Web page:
Having several elements close to each other and applying a box shadow on them may cause the shadow from an element to render on top of the previous element, like this:
See the Pen Overlapping shadows
This is caused by the fact that the shadow of an element is tied to it and nothing can be inserted between a box and its shadow. This, of course, may be perfectly fine in some cases, but let’s focus on changing this behavior – we would like to have shadows under all element.
Shadows under elements
To overcome this, we’ll have to somehow separate the element and its shadow. Fortunately, CSS makes it possible with pseudoelements. We’ll render the shadow in a pseudoelement (could be either
after, it doesn’t matter) and assign a negative
z-index to it. It is important that the element itself does not have a
z-index property (or has it set to auto):
box-shadow: -5px 5px 20px 5px #000;
:before pseudoelement is a box that has the same size as the original element, but thanks to the lower z-index, it is rendered below other elements.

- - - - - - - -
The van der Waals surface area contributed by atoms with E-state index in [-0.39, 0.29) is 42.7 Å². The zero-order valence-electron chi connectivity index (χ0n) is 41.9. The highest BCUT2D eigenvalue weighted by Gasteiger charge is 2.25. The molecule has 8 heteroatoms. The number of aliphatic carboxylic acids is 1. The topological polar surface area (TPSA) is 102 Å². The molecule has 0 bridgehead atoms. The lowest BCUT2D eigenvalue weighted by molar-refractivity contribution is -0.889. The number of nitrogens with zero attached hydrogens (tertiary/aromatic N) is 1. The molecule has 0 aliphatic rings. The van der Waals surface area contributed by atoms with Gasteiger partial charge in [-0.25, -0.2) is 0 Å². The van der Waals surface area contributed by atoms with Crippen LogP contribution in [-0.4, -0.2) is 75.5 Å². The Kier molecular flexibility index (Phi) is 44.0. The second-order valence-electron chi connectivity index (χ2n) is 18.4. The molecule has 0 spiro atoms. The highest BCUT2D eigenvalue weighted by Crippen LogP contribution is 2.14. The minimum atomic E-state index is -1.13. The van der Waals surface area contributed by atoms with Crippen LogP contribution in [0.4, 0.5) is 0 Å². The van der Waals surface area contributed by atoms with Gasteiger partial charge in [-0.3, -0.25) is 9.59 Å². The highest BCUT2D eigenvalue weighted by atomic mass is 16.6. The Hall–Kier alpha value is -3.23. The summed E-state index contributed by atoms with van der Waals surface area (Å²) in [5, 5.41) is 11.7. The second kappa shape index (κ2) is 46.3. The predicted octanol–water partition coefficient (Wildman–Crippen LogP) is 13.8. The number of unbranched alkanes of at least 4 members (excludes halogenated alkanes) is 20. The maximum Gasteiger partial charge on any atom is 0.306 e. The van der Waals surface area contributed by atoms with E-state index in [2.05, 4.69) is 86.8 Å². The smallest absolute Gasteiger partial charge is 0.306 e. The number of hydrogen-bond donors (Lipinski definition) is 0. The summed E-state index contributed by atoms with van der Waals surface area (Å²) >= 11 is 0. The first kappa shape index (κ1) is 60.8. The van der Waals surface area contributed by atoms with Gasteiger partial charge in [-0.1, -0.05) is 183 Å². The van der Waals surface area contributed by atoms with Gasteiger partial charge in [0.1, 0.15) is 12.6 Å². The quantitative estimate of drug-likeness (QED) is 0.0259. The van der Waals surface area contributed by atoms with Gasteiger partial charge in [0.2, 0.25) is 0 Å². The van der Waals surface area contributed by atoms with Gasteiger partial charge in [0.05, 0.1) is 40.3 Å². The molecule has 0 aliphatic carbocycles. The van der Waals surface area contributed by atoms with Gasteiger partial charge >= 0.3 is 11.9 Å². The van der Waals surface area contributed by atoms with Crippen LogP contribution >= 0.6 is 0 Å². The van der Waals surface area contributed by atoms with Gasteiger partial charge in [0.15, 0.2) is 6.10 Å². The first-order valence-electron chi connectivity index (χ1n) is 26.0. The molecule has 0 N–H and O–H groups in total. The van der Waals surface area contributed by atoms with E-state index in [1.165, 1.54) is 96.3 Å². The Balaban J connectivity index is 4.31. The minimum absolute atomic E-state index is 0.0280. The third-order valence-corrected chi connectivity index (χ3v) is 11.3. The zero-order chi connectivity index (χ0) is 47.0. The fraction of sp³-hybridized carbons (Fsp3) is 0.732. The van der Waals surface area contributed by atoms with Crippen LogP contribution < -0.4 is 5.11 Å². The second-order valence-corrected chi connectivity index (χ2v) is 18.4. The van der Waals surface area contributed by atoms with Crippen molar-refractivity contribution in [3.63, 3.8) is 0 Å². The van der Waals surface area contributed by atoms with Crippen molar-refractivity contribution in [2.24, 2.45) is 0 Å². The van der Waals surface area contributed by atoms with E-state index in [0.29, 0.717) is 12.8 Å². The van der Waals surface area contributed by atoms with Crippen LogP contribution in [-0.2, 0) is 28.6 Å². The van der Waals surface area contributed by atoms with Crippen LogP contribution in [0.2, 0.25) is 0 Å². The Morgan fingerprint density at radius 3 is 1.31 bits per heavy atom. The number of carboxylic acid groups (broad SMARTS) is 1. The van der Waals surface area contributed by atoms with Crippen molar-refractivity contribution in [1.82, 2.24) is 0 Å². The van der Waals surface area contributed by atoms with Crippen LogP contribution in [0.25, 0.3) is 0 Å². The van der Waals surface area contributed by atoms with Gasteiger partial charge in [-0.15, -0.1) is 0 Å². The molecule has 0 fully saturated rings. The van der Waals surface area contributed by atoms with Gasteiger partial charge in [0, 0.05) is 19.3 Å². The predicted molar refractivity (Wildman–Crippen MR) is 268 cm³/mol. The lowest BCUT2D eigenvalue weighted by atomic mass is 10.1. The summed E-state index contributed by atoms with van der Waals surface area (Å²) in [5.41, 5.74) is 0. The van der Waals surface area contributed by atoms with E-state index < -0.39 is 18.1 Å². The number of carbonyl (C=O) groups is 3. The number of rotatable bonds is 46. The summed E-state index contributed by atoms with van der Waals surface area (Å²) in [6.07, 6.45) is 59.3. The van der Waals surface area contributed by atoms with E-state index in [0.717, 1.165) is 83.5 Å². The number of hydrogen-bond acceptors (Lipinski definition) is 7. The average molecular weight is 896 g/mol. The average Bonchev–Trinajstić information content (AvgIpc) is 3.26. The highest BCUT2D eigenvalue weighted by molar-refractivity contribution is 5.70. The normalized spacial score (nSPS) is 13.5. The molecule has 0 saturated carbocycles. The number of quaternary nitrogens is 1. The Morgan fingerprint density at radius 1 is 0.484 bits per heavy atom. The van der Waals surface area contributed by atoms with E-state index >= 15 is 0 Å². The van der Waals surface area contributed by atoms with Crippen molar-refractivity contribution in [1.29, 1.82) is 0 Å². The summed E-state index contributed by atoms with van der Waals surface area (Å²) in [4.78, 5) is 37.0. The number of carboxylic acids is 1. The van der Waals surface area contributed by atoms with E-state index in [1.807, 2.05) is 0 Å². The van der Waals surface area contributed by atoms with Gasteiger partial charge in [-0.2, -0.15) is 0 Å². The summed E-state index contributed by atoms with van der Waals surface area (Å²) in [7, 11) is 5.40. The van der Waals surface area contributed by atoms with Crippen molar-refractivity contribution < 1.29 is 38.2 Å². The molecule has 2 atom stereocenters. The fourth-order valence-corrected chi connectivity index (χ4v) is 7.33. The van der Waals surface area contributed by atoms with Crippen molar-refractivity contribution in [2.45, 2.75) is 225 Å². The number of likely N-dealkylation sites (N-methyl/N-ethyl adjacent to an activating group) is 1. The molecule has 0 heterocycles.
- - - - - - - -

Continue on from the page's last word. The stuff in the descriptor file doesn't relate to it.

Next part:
See the Pen Fixed overlapping shadows1
“All right, but why can’t we set any z-index to the original element?” – you may ask. The reason is that setting the z-index creates a new local static context and elements from these contexts can’t be interwoven.
Why would I need it?
For example, to create complex interfaces with drop shadows:
See the Pen Complex layout1
Throw in some border radius to create even more crazy stuff:
See the Pen Large box vertices1
I tested it in IE >=9, latest Chrome and Firefox on Windows and I didn’t spot any problems. Older IEs don’t support box-shadow, so nope.